Addressing the Ever-evolving Test Challenges with System Level Test
By Ron Leckie (INFRASTRUCTURE Advisors) and Mark Roos (Roos Instruments)
From the time Moore’s law allowed the creation of complex systems on a chip (SOC) there have been problems with guaranteeing quality via traditional testing methods. Parts which tested good were found to not work when installed in the target systems. To address this, System-Level Test has emerged to help test the parts while inserted into the target environment. While effective the lack of standards, differences in targets and custom hardware have made this one of the least liked test methods.
Various forms of System Level Test (SLT) have been used by major chipmakers over the years to ensure that components will be fully operational when they are ultimately inserted into the final system. It was pioneered in the 1990’s by processor manufacturers such as Intel and AMD who found that even the good parts that were produced on their production ATE platforms did not all “boot up” and operate when inserted into the system’s mother board. As a result, rows of mother boards were installed in factories to further screen outgoing shipments with a “boot-up system” test that was applied 100% initially then dropped off to a sampling plan when production matured. SLT has since evolved and has been adopted by other chipmakers and system makers who have high-volume production parts that support these custom test solutions. However, there are several questions to consider…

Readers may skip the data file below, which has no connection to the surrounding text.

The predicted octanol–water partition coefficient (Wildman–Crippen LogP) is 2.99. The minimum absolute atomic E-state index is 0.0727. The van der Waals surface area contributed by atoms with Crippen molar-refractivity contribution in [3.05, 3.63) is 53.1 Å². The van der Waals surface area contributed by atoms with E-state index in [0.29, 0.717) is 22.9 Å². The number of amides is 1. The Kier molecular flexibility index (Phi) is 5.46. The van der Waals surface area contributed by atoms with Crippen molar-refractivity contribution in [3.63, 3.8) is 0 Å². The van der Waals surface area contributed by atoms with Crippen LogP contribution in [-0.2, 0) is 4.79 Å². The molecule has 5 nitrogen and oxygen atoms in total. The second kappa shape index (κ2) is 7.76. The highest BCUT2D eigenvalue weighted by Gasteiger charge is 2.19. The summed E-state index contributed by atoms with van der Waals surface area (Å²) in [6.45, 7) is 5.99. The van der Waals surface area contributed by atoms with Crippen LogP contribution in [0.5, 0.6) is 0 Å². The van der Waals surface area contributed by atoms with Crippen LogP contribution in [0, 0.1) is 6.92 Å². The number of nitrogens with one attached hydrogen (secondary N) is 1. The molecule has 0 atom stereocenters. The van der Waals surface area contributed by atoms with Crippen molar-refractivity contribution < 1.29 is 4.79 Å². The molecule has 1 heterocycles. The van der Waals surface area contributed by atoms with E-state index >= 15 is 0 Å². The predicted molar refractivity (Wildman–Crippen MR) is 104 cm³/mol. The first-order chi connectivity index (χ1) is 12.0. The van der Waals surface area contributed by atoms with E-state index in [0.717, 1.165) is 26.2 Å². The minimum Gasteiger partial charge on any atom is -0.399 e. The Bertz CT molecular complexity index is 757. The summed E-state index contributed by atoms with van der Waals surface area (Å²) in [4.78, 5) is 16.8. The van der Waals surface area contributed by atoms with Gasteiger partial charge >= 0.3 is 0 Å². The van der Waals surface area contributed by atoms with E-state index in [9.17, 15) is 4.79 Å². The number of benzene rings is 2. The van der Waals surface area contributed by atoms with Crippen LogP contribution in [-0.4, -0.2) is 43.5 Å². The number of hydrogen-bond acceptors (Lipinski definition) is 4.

- How much does it really cost to essentially develop and support (in-house) a custom, focused system-level tester for each new product? Is it worth the cost and is it necessary?
- Off-the-shelf ATE platforms are available for checking functional, at-speed, structural fault coverage and these come with the reconfigurable features and support that enable them to address a range of product types. Are there SLT capabilities or features that could be built into commercial ATE platforms to expand their ability to trap SLT-level defects?
- What type of data is required to be extracted from SLT-level defects in order to improve the design and manufacturing processes?
- Where is the break-even volume to justify SLT development? Are there SLT solutions for lower-volume complex parts?
- Will SLT eliminate the need for ATE or can ATE be enhanced to eliminate the need for SLT?
- How will OSATS manage SLT systems from the perspective of utilization, support & service?
SOCs are not getting simpler and SLT is becoming more of a necessity so SEMI’s Collaborative Alliance for Semiconductor Test (CAST) Group feels that it is time to look into the feasibility of creating standards to improve the efficiency of SLT.
The 2017 CAST Workshop, “Testing Smarter,” to be held on May 4-5 in Silicon Valley, will explore the topics of SLT and enabling Big Data at Test. Participants will hear from early adopters of SLT including AMD, Astronics, Cisco, Nvidia and PDF Solutions to hear about their experiences with SLT and the challenges they see ahead for its implementation. These will be followed by an active panel discussion with all workshop attendees. In the related topic of Big Data at Test, we will hear updates from CAST’s two active working groups that are defining new and more capable methods and standards to improve data transfer, control and management from traditional functional and structural testers as well as from SLT systems. Case studies on both RITdb and TEMS will be shared. Visit the CAST workshop webpage to learn more and to register.
April 25, 2017